February 13, 2013 by PO.P Press
By Ginny Figlar Colón
Fat Tuesday means gorging on beignets and King Cake in New Orleans. But, for Swedes, Fettisdagen is all about the “semla” — a sweet, cardamom-spiced bun stuffed with a blend of whipped cream and almond paste.
Semla time stretches for weeks leading up to Fettisdagen. All the bakeries have trays and trays of them lining their windows. (This really does not help get any diet-related resolutions off to a good start.)
While living in Sweden, I completely embraced the semla craze. I instinctively went for the ones with the most powdered sugar and whipped filling, only to end up with a face full of white powder and whipped almond cream oozing out everywhere.
Yes, like most things eaten in Sweden, there is an art to it.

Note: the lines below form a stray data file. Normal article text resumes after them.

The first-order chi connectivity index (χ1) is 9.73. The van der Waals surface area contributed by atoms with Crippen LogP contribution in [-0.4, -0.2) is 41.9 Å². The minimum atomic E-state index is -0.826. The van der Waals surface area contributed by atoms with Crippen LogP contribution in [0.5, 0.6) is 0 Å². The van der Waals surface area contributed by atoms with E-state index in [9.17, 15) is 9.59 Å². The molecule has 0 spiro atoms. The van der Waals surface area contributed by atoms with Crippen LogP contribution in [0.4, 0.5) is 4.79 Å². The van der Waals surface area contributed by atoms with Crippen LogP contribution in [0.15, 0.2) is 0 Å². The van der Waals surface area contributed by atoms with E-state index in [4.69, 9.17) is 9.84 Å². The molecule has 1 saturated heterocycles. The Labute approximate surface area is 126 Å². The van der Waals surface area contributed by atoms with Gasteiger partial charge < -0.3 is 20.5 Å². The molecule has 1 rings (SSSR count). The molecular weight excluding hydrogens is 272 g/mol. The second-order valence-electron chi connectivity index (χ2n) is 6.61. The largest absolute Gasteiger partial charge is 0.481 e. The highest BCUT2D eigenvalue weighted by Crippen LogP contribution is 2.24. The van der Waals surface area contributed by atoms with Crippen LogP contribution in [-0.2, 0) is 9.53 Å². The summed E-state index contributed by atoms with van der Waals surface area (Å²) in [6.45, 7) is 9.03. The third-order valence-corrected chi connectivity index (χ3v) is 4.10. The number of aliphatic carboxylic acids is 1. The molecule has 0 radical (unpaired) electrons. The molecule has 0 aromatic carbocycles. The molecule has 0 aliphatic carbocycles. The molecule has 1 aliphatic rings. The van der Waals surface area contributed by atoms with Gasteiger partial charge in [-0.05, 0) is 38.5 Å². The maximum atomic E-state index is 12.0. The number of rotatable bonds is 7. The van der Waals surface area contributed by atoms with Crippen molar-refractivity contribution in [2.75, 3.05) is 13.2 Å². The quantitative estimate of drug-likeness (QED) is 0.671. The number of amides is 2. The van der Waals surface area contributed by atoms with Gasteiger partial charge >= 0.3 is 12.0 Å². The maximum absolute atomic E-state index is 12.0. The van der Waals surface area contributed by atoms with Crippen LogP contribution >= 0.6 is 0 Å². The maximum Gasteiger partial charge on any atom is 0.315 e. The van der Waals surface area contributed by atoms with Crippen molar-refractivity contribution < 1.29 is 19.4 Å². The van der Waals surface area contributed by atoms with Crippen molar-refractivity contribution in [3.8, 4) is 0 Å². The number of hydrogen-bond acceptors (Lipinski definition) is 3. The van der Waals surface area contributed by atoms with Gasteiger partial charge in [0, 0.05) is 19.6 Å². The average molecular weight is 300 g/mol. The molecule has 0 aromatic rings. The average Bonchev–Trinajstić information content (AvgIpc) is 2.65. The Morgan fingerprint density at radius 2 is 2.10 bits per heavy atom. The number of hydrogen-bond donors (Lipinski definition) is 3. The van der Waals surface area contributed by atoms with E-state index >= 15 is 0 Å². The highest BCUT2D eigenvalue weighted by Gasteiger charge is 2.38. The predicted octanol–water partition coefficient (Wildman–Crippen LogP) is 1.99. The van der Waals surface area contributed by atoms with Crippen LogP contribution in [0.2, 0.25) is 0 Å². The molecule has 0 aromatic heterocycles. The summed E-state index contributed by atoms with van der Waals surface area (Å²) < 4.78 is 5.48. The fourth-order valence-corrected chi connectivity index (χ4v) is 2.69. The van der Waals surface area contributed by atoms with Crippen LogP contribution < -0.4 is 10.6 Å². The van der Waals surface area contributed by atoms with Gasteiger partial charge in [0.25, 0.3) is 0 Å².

So, here’s a little hint if you find yourself near a Swedish bakery today: First, stop whatever you are doing, buy one and sit down to enjoy it. Then, pull the “lid” off and use it like a spoon. This ensures you get the perfect mix of bun and filling with every bite, and that you look like you’ve been eating semlor your whole life.
P.S. Anyone know of a good Swedish bakery in Portland, Oregon?
Ginny Figlar Colón is the mommy of a Sweden-born 5-year-old and U.S.-born 18-month-old. After spending five years in Sweden, she’s trying to hold onto ‘lagom living’ in the Pacific Northwest. She is also a Polarn O. Pyret Brand Ambassador.
Photo courtesy: Swedish Historical Museum
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